Taylor announces shift away from wind and solar investment

g20, coal, electricity, Angus Taylor
AAP Image/Lukas Coch

Federal Energy Minister Angus Taylor has announced the Morrison Government will signal plans to shift investment from wind and solar to hydrogen, carbon capture and storage, lithium and advanced livestock feed supplements.

The Technology Investment Roadmap is a “bottom up” strategy to reduce emissions by 2050, taking a ‘technology-based long-term emissions reduction strategy’ to the UN climate talks in Glasgow later this year.

It’s here that more details of the plan will be revealed, but it has been announced that Dr Alan Finkel will chair the roadmap’s ‘Ministerial Reference Group’.

The Australian Hydrogen Council has welcomed the plans to channel future investment to hydrogen as part of an emissions reduction strategy, but warns the time to act is now.

“Australians have reaped the benefits of the last decade of wind and solar investments, but we know that the ‘hero’ hydrogen is crucial for Australia’s future energy and storage mix,” Australian Hydrogen Council CEO Dr Fiona Simon says.

Related article: Key power learnings from bushfire season

“Developing hydrogen as part of the long-term energy mix can have enormous payback for Australians. Clean hydrogen allows Australia to reduce our carbon emissions.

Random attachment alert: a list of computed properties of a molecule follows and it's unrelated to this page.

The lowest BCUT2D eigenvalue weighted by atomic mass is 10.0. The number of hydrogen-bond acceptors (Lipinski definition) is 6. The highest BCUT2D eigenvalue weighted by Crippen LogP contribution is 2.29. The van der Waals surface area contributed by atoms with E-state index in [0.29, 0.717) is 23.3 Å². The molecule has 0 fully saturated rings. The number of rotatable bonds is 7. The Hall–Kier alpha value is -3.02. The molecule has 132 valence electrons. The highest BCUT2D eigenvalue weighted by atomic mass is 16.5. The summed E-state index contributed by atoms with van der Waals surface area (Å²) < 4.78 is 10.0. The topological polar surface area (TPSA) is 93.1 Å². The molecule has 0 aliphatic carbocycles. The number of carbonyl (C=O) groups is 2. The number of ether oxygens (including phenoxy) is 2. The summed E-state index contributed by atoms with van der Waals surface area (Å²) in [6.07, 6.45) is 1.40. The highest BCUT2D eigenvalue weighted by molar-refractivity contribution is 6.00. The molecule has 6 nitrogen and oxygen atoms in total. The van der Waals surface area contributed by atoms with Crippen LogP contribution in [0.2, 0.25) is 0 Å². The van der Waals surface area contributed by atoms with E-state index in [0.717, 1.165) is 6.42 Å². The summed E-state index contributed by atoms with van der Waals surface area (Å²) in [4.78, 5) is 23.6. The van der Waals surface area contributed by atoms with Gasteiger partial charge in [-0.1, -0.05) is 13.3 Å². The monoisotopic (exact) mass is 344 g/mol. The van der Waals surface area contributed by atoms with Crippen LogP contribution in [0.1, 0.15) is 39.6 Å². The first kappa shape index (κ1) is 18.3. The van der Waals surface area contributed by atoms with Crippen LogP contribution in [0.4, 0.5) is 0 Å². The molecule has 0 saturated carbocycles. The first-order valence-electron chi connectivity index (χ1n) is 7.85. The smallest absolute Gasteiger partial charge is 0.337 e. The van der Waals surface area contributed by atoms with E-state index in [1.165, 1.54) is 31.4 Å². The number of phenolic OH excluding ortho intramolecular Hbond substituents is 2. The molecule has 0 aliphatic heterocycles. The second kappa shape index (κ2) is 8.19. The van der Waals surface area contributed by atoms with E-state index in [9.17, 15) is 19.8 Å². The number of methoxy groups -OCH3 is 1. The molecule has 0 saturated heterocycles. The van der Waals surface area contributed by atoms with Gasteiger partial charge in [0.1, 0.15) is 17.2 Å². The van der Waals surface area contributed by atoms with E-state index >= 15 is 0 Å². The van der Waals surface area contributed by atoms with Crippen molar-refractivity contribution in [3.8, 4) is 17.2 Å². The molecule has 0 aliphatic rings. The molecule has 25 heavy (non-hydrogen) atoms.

“Large scale hydrogen production will mean new jobs and a major new export market. 

“We hope that the Technology Investment Roadmap can support and help drive the work being done by governments and industry to progress the technologies necessary to get the industry to scale.”

On the other hand, The Australia Institute has condemned the plan.

Australia Institute energy program director Richie Merzian said, “It is disappointing the Government intends to continue using unsuccessful technologies like Carbon Capture and Storage as a smokescreen for the expansion of high-polluting fossil fuel production in Australia.

Related article:CEC calls on Federal Government for ARENA funding

“The Minister has claimed an indicator of the success of a technology is private sector interest alongside government investment. By this definition, using Carbon Capture and Storage to generate clean coal has been extremely unsuccessful. $1.3 billion in government investment has not delivered a single commercial CCS facility for coal.

“Any technology roadmap to address climate change should be limited to zero emission technologies, such as making ‘green hydrogen’ using water and renewable energy.”

Taylor has long been opposed to wind farms, speaking at anti-wind rallies saying they divide communities.